Languages other than English

In Dalyellup College we recognise the importance of offering a Language Other Than English, which is Mandarin. It is China’s official language and the main spoken and written language of Chinese communities around the world such as Singapore, Taiwan and Malaysia. The Chinese language is recognised as an important language for young Australians to have access to during our students’ schooling as Australia progresses towards a future of increased trade and engagement with Asia. This is particularly important as our bilateral relationships in trade and investment as well as educational exchanges, research and development in science and technology are strong with China. 

Students are required to learn Mandarin in Year 7 and 8 as part of their curriculum. From Years 9, 10, 11 and 12 it is a selective course. Our students attend the Mandarin class twice a week from Year 7 – 10. Year 11 & 12 has 4 language classes each week.

Curriculum

The curriculum is designed to provide students a thorough foundation for progression in the language with up-to-date content and activities to engage and motivate students. These activities teach the students the four core skills of listening, reading, speaking and writing in Mandarin. Cultural aspects of Chinese people are delivered in an engaging and innovative manner such as an excursion to the Chung Wah Association, cooking Chinese cuisine, watching educational videos and making Chinese artefacts (e.g. lanterns) as some examples.

In 2013 Dalyellup College was the first high school in the South West region to offer the Certificate II in Applied Linguistics (Mandarin).  This course is designed to equip students with the skills to function within an increasingly globalised society and a culturally and linguistically diverse local community providing the foundation for life-long language learning. Graduates of the Certificate II in Applied Linguistics will be able to communicate in simple and basic tasks requiring a direct exchange of information on familiar and basic matters. Additionally, students can use it towards the completion of their WACE. This VET Certificate maybe an end point for some students who do not wish to take ATAR Chinese in Year 11 and 12. Nevertheless, students would be leaving school with dual qualifications, that is, a secondary education certification and a vocational tertiary qualification.

Students who have completed the Certificate II in Applied Linguistic in Year 10 can enrol in Chinese: Second Language ATAR courses in Year 11 and 12. Upon completion students would receive an ATAR bonus from all Western Australian universities. 10% of a student’s final scaled score will be added to the student’s Tertiary Entrance Aggregate (TEA). The ATAR will be calculated on the improved TEA.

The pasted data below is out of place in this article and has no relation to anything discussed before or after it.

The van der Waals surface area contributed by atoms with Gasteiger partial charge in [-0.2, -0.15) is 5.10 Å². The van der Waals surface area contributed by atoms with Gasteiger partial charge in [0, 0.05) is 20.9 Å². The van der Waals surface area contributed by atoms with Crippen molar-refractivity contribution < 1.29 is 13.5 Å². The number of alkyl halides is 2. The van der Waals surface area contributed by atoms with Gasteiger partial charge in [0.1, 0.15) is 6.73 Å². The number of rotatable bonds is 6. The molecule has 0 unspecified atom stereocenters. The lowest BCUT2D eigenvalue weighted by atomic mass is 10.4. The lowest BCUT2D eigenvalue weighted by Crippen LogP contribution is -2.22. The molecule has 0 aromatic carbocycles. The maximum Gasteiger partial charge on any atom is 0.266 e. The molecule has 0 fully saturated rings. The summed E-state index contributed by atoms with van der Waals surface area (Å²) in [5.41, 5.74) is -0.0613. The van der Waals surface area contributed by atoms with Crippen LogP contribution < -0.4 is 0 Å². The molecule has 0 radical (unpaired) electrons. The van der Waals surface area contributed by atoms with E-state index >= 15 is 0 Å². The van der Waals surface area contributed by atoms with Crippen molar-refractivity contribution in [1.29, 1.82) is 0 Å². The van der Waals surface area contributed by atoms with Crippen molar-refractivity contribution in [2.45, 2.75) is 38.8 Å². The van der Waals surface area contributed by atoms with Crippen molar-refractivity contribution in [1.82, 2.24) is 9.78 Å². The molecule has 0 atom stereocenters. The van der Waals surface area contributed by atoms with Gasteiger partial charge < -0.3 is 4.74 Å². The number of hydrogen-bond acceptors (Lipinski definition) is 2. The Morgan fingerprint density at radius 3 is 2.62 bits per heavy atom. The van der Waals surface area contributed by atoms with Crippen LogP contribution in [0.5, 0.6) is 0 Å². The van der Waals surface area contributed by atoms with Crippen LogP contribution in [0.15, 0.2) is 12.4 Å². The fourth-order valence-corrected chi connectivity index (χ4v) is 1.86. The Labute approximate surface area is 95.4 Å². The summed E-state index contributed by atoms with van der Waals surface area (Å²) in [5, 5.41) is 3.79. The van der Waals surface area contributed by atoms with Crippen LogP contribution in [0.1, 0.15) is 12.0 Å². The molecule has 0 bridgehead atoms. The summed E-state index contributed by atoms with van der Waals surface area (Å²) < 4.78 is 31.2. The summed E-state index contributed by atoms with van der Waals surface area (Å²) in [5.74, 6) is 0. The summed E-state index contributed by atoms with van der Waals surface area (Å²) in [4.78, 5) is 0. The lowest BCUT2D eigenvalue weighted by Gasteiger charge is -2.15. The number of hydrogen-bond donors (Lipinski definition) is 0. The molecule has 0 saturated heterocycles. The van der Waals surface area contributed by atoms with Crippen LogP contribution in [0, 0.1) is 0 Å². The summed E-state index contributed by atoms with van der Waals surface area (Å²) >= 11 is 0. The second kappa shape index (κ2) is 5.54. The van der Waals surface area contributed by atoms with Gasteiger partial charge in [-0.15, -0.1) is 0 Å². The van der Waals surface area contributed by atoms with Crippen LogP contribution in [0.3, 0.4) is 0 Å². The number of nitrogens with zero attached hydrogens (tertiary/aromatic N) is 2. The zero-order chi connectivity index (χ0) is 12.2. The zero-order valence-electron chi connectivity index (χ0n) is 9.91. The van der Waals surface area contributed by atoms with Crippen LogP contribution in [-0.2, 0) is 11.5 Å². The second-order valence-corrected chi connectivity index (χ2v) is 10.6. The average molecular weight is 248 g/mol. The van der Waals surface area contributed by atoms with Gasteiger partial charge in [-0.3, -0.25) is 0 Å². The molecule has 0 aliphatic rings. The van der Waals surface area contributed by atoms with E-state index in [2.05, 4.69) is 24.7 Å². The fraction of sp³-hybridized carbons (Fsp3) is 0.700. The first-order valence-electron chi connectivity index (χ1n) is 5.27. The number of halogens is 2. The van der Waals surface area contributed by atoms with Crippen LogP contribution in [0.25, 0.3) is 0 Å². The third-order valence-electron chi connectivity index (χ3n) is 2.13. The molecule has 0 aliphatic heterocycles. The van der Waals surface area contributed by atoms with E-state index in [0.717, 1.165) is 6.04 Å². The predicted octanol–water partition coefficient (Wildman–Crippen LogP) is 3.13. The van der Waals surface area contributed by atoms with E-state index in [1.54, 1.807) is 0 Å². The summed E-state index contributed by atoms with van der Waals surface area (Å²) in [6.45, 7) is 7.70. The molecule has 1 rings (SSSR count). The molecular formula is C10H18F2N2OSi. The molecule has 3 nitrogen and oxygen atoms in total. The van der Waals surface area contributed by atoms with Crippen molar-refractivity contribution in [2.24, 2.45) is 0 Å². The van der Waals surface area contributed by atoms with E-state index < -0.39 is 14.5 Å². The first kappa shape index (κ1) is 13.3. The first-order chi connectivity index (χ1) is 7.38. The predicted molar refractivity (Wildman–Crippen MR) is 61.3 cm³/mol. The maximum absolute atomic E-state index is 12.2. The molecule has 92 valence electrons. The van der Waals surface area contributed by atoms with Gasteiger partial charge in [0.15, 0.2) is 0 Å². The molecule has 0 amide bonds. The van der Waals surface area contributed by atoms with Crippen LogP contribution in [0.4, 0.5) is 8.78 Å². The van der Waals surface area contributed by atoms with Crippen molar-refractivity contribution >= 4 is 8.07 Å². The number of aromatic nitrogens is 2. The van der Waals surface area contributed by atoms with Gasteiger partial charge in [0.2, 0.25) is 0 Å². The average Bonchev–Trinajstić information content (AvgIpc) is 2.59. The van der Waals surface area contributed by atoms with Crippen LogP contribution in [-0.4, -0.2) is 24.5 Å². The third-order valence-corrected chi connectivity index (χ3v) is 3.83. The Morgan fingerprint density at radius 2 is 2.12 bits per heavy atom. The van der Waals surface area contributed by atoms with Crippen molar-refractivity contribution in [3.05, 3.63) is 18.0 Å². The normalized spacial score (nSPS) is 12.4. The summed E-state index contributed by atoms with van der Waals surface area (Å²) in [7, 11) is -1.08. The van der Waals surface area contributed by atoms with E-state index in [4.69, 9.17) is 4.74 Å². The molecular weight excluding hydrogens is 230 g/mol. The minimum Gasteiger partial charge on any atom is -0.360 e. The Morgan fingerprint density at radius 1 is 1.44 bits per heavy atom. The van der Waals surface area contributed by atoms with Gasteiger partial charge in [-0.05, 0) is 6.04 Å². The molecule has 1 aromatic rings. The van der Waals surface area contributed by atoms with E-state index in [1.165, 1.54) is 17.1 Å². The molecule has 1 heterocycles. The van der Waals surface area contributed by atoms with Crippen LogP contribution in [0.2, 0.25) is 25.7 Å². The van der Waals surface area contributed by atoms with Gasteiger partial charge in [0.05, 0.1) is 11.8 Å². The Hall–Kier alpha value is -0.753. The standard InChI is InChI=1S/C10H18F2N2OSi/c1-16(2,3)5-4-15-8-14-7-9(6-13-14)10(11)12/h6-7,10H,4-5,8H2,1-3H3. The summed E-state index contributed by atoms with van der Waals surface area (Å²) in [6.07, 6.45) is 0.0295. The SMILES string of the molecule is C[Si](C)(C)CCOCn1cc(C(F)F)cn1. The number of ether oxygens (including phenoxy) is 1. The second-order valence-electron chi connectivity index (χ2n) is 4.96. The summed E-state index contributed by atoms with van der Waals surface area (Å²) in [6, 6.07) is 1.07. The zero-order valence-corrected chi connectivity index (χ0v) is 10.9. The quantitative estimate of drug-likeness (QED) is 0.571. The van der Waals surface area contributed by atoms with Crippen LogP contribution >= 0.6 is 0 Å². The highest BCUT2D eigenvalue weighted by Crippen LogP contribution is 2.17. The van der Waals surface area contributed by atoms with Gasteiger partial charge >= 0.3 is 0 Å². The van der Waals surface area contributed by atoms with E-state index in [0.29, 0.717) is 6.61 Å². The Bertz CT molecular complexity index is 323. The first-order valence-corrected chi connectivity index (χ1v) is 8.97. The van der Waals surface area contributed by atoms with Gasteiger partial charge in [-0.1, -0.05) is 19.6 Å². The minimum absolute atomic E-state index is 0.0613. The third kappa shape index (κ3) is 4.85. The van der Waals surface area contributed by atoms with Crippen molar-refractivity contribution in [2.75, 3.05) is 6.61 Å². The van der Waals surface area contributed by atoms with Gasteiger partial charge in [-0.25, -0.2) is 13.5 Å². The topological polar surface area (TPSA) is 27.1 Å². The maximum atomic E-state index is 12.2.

Events

Year 7 & 8 Chinese Dragon Incursion

This incursion allowed students to experience and learn about the history and culture aspect of the most important festival in the Chinese calendar, Chinese New Year also known as Spring or Lunar Festival. It included the lantern festival as it marks the end of the Chinese New Year. Students had the opportunity participate in traditional Chinese dragon dance.

Year 9 Cultural Day

This is an annual event organised by the Chinese Language Teacher’s Association of Western Australia. The ‘Year 9 Day’ is organised for high school students who are studying Chinese. The Year 9 Day is an event which offers a day of language and cultural activities for Chinese language students in the Year 9 group to promote and celebrate the learning of Chinese.

Year 9 & 10 Confucius Institute Excursion

During the visit to the Confucius Institute at UWA there were activities such as Chinese lessons, paper cutting, calligraphy and Tai Chi show. These activities were delivered by the lecturers from the Confucius Institute for our students.  This was a great opportunity for our students to learn about the university and what they offer towards their future learning if they intend to continue their Chinese language studies in tertiary education. Additionally, this event provided an opportunity for students to practise the language and learn more about the Chinese culture through the artefacts and activities presented by the Confucius Institute. 

 

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